Having lived all my life in Africa I feel I am well placed to write about institutionalized racism and selective application of the law, simply because I have seen it happen up close for so long. Unfortunately for people of European ancestry, what we have long accepted here as the norm, has spread to Europe, the UK, the US and other countries of the West which have predominantly white governments based on Christian values with democratic traditions.
An early event that would open my eyes to much of what was to come, took place on Tuesday May 15th 1973, I was 17 years old, and the product of a law-abiding society where bad behaviour was deemed unacceptable, and criminals were swiftly punished after conviction in a sophisticated legal process that was colour blind. I assumed that was the norm, but I was soon shocked into knowing that was not the case.
On that tragic day, four foreign tourists, Americans John and Carol Crothers, and Canadian girls, Marion Drijber and Christine Sinclair, in swimming costumes, were exploring the gorges below the Victoria Falls when ill-disciplined Zambian soldiers fired without warning on them, killing the two Canadians and wounding Mr. Crother.
When the group failed to return to their hotel that night the alarm was raised, and a rescue team made up of policemen and National Parks personnel responded immediately. At great personal risk, moving at night down sheer cliffs and at risk of being fired upon, they rescued the Crothers and brought them to safety. Later, in the early hours, they recovered Christine’s body. Marion’s was swept away in the torrent. I read this news with sadness, but my real anger was reserved for the international reaction that followed.
The entire world, led by Kurt Waldheim, then Secretary General of the United Nations,(a commissioned officer in the Wermacht associated with war-crimes) seemed quite happy to take their cue from the Zambian government. An official statement said that “it may be that the shooting, if there was any, was done by Zambia’s enemies in order to ruin our cordial relations with the international community.”
This was so preposterous it was followed by another that said that the white‐minority Rhodesian Government must bear direct responsibility for the deaths of the Canadians because it allowed them to enter a high-tension area. “The Rhodesian authorities were not only negligent but also showed a reckless indifference to the safety of these innocent persons,” it said.
It was bewildering, and deeply disappointing for me as teenager to watch this display of monstrous double-standards unfold as the media and the politicians gutted the truth and concluded white Rhodesians were actually guilty of this despicable crime. Unfortunately, it was a harbinger of much worse to come. Some five years later, the Viscount Hunyani, a civilian airliner, was shot down by insurgents from Zambia. Of the 52 passengers and four crew, 38 died in the crash. Gunmen then approached the wreckage, rounded up the ten survivors they could see and murdered them. Three passengers survived by hiding in the surrounding bush, while a further five lived because they had gone to look for water before the guerrillas arrived. Again the world, found no fault with the perpetrators; an accusing finger was pointed at the usual suspects – white Rhodesians, who should take the blame because of their obduracy.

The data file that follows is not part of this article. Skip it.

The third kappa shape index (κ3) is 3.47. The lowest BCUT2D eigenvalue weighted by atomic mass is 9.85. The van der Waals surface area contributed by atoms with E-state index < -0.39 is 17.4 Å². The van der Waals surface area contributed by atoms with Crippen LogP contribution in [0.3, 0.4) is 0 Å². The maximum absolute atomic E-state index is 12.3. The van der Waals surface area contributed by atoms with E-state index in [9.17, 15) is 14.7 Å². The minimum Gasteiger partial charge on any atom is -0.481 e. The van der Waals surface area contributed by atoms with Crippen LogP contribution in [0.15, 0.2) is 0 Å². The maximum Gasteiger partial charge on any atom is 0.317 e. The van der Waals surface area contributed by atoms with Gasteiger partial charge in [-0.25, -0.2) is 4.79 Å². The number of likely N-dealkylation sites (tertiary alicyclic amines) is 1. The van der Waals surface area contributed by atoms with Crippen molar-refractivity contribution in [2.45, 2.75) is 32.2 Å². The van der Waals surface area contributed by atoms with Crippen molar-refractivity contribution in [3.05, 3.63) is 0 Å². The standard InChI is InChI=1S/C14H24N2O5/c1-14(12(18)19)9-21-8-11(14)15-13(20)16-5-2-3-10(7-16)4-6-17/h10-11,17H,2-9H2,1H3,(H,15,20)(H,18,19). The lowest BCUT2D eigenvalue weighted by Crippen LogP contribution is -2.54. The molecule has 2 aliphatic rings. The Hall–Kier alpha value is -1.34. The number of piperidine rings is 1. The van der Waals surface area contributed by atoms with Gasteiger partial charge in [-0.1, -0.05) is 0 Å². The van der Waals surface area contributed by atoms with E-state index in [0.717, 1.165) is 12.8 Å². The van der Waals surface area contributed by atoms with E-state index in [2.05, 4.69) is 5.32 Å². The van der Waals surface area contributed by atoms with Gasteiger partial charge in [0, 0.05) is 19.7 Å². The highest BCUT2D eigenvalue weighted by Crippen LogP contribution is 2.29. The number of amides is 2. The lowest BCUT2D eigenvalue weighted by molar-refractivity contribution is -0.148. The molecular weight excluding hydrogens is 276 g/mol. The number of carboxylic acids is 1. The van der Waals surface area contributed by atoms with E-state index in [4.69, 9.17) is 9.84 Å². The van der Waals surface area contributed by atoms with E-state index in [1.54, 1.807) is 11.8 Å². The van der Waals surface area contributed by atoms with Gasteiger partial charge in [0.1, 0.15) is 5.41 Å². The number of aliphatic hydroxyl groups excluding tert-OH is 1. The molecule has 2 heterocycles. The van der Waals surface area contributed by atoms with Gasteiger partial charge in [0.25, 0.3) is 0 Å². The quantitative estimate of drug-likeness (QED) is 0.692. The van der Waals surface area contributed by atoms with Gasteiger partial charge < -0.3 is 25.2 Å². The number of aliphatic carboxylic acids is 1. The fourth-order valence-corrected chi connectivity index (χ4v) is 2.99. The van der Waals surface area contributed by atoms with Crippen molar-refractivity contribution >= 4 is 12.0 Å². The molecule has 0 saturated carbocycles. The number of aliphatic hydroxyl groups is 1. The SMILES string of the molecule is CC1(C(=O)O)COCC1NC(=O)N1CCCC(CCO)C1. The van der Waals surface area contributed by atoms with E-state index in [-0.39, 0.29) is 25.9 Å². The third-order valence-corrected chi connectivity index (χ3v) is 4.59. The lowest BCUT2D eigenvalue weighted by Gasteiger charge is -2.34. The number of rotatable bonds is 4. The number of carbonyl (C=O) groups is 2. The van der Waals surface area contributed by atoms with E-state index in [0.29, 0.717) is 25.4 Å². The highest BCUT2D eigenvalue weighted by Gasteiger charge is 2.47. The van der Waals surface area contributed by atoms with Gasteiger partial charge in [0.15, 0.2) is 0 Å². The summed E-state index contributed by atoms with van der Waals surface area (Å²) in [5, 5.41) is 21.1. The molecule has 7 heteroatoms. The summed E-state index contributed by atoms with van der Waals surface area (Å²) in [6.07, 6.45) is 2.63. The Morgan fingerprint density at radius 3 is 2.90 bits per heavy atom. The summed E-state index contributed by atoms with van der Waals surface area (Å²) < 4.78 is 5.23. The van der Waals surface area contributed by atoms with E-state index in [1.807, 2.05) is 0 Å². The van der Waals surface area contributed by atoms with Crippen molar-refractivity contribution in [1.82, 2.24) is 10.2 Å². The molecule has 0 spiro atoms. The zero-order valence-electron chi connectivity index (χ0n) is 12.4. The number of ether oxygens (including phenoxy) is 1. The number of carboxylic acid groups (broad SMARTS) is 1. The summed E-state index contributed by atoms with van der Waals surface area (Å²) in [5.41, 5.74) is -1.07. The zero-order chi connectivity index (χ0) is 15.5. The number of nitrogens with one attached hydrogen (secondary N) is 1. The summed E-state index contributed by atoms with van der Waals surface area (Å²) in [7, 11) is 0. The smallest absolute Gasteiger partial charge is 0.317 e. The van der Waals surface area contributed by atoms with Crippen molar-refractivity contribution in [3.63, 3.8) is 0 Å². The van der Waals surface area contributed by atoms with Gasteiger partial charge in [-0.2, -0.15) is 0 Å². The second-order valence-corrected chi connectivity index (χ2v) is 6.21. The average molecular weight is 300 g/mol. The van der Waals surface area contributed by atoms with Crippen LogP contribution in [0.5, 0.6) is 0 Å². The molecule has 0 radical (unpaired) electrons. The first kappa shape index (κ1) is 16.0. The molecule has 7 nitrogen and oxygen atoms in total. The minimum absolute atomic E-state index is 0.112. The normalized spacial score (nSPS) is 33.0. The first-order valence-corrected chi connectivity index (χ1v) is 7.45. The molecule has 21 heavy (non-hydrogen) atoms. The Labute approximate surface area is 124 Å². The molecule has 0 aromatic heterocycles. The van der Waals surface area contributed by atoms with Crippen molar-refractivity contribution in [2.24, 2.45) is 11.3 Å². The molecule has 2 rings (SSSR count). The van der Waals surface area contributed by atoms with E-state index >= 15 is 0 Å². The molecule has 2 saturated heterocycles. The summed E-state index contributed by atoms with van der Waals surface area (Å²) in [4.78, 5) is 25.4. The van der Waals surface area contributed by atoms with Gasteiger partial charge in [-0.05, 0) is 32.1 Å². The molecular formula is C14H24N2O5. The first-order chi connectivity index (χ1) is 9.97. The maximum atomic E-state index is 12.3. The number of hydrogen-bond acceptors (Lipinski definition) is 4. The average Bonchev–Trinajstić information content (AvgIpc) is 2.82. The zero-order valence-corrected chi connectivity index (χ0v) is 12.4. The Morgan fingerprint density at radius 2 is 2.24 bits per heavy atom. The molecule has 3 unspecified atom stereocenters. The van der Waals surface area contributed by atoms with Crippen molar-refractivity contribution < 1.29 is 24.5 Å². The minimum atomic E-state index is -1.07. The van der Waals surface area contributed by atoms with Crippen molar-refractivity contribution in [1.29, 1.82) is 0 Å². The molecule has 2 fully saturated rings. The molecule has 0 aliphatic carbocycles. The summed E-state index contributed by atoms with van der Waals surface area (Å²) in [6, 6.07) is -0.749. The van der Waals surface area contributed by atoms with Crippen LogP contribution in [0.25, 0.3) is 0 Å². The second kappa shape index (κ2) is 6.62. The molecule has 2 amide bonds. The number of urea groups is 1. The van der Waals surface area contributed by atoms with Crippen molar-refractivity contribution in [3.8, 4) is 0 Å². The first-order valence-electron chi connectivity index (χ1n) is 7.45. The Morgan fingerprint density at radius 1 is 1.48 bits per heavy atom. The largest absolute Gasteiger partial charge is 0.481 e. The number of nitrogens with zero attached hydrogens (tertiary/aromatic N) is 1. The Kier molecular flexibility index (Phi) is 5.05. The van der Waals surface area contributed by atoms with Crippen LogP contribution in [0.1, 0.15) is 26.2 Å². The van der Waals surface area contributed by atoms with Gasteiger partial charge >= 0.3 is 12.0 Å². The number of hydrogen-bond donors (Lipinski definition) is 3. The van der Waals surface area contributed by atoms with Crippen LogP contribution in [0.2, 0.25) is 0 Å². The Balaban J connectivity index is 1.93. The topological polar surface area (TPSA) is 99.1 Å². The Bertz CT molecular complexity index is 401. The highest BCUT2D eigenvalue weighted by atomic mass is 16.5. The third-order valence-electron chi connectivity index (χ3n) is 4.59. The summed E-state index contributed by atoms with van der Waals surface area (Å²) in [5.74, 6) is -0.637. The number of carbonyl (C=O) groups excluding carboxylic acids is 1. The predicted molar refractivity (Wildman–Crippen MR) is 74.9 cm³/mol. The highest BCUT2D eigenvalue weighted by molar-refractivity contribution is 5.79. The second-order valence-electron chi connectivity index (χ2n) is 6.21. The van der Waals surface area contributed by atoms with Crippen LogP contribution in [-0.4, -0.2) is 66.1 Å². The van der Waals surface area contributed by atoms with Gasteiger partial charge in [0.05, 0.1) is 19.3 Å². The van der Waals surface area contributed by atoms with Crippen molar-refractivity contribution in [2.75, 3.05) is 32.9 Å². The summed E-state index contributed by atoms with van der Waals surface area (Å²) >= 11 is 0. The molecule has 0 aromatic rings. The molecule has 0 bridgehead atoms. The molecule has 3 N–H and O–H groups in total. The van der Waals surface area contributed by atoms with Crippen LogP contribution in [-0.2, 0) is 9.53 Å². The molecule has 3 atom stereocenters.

Although the places and circumstances are vastly different, I see the same process unfolding in the United States. In the wake of the media frenzy surrounding the questionable conviction of Minneapolis police officer Derek Chauvin who is appealing against a lengthy jail sentence having been found guilty of having caused the death of a drug-crazed, convicted criminal who was violently resisting arrest, we hear little or nothing of the death of Ashli Babbitt.
Babbitt, an air force veteran, and Trump supporter was part of a group that entered Capitol Hill to protest against what they believed was a flawed election that ended Trump’s tenure. She was shot dead by a police officer in the ensuing melee. The response from all the relevant authorities was quick and decisive; the police officer was declared to have acted legally and there would be no further investigation. The police statement read the killing was ‘lawful and within Department policy.’ The authorities also ordered that the officer’s name not be released to the press. This order has been reversed as a result of a court order after an application by the pressure group Judicial Watch: he is Lt. Michael Byrd and happens to be black.
“I know that day I saved countless lives,” Byrd said in his interview. “I know members of Congress, as well as my fellow officers and staff, were in jeopardy and in serious danger. And that’s my job.”
While the media, President Biden, the Democrats, and many Republicans refuse to countenance any suggestion Byrd might have acted unlawfully the truth is starting to emerge. The lady who died is little over 5’ tall and she was unarmed. A sergeant who witnessed the shooting seems unable to explain why deadly force was used. It also appears unclear as to whether any warning was issued before he opened fire.
I look at this scenario and see troubling similarities with the shooting of the Canadian girls in the gorge. There is no doubt in my mind, if Babbitt had been black and Byrd white, the policeman would have been swiftly jailed and convicted of murder. But just as in Rhodesia in the 70’s, it seems whites in America are bereft of the protection provided to other racial groups. I feel we were right to take a stand that led to war but the odds against us were high. The Americans seem to be suffering this frightening injustice without a fight.
In this brave new 21st Century world, it appears being white means being guilty of crimes against humanity.